With Jesus at the center of our lives, unimaginable things are possible. That is the message of our readings on this Friday of Easter week. Today’s gospel begins in a most ordinary way. These disciples, who are fishermen and have to support themselves, go to work; however, after a whole night of fishing, they’ve come up with nothing but an empty net. Just after dawn, the risen Christ appears to them, but none of the disciples recognizes him, a fact that makes us wonder how many times Jesus has been among us—in a family member or friend, in the face of a stranger, in the plea of a person in need—and we didn’t realize it. Still, even though they do not know it is Jesus, they follow his advice to cast their net on the opposite side of the boat; when they do, their net overflows with an abundance of fish. Something unimaginable happens and their eyes are opened to Christ in their midst. The gospel story ends with an unmistakable allusion to the Last Supper because here, again, Jesus, the host, prepares a meal for them, this time with bread and some of the fish they just caught. In the early church, a fish was a symbol for both Christ and the Eucharist. The first Christians knew—and we do too—that the risen Christ is the bread of life and if we feed on him unimaginable things can happen in the most ordinary circumstances of our lives.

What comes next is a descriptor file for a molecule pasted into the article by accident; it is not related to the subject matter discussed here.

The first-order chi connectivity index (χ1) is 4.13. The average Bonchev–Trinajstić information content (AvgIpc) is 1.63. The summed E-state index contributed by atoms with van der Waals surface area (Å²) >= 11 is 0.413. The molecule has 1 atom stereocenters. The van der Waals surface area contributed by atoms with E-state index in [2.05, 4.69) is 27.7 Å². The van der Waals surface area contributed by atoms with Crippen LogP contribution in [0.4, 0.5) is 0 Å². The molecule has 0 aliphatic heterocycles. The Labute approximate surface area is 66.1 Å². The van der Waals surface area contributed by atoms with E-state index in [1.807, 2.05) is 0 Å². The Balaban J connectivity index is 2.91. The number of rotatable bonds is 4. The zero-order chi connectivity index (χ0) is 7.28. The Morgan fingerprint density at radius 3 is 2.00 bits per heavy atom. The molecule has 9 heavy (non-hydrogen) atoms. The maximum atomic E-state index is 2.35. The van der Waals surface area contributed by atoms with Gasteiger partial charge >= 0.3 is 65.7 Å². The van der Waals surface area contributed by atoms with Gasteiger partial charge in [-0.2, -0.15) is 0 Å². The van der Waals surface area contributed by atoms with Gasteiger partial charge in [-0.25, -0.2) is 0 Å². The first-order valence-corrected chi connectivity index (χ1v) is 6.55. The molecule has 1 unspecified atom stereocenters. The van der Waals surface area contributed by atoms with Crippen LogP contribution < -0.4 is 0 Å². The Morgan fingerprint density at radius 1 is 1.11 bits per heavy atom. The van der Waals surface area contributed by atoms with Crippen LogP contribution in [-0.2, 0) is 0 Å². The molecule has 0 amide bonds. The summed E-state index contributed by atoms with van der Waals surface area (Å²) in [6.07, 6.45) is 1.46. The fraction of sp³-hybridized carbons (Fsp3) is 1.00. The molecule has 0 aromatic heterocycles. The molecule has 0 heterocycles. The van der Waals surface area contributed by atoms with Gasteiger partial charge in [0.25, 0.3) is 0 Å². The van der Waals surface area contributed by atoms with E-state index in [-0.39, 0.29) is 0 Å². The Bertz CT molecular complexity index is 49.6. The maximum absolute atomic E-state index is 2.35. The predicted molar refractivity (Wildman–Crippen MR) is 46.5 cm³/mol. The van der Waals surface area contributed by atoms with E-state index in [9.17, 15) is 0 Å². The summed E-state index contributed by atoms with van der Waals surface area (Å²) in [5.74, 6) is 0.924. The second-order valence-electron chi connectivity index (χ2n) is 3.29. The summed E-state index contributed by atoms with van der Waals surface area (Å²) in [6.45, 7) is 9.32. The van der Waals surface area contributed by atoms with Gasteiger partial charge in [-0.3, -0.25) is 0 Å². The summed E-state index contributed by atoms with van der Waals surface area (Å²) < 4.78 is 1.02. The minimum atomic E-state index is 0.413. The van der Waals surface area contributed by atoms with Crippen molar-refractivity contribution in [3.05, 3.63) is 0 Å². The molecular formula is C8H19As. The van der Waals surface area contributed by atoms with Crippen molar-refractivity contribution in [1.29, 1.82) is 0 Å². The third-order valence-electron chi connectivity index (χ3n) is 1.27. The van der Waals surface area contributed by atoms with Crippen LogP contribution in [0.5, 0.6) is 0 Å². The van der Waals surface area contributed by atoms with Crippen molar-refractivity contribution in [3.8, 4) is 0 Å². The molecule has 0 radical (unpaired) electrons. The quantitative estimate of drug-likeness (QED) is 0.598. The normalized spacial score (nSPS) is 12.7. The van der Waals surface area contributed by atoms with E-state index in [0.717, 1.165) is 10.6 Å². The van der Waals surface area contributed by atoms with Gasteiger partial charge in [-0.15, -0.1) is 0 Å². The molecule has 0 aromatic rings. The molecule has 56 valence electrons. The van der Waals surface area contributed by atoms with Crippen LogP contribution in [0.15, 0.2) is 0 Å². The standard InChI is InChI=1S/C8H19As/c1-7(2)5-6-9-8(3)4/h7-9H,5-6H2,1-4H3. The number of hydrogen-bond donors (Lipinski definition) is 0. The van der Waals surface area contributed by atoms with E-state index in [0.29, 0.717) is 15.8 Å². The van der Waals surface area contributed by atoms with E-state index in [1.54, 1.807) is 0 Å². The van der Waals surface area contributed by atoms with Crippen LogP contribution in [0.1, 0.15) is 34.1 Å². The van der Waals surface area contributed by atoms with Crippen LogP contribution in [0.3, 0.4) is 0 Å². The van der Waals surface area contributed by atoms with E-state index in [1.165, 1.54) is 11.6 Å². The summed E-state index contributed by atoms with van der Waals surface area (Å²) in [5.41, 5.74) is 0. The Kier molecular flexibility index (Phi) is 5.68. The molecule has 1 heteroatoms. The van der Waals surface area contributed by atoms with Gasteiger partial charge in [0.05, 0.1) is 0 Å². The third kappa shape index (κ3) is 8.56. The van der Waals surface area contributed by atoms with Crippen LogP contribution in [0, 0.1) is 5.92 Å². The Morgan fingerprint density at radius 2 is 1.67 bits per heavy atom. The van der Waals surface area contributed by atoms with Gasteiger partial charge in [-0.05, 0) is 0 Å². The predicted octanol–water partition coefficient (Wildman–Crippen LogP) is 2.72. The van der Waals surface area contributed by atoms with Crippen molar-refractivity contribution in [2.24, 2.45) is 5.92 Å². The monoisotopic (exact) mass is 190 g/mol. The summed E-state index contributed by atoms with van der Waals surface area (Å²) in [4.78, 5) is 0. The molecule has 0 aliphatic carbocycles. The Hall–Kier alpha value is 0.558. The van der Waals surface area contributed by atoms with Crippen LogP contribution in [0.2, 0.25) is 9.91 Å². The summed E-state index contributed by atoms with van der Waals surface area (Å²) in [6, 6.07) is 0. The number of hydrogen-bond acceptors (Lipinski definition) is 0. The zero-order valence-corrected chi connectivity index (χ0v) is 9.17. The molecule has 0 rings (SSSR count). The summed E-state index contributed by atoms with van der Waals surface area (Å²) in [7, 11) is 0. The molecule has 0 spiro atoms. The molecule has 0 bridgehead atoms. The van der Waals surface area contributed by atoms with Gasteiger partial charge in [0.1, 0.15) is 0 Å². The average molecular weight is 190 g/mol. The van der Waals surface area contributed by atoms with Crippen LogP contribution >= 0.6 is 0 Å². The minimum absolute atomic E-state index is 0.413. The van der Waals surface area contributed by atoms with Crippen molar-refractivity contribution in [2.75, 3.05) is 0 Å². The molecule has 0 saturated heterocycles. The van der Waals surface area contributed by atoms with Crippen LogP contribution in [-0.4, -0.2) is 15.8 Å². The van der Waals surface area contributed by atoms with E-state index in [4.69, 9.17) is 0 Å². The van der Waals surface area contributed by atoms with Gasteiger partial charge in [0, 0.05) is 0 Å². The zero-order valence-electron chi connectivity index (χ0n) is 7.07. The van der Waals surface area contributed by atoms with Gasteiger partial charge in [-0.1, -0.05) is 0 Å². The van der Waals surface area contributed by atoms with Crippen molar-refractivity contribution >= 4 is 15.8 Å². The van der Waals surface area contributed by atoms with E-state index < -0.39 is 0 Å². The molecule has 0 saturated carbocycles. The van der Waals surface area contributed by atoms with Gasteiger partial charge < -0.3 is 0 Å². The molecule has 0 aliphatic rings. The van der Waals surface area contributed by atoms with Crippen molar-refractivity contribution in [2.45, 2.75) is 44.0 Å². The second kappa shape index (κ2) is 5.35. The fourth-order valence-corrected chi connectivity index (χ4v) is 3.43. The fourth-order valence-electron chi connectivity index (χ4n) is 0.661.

Proof of that is the riveting story recounted from the Acts of the Apostles. Peter and John are brought before the Jewish leaders who ask them to explain how they were able to heal a man who had been crippled from birth. Peter boldly declares that “it was done in the name of Jesus Christ the Nazorean whom you crucified and whom God raised from the dead.” Empowered by the Spirit and transformed by the risen Christ, they did what Jesus did so many times in his ministry.
We may not, like Peter and John, heal the lame, but we can bring healing and hope to every neighbor who comes our way when we love, extend kindness, listen, are patient and compassionate, and share what we have with them. When we do, unimaginable things continue to happen in a world that desperately needs the hope that Easter brings.
Paul J. Wadell is Professor Emeritus of Theology & Religious Studies at St. Norbert College in De Pere, Wisconsin, and a member of the Passionist family.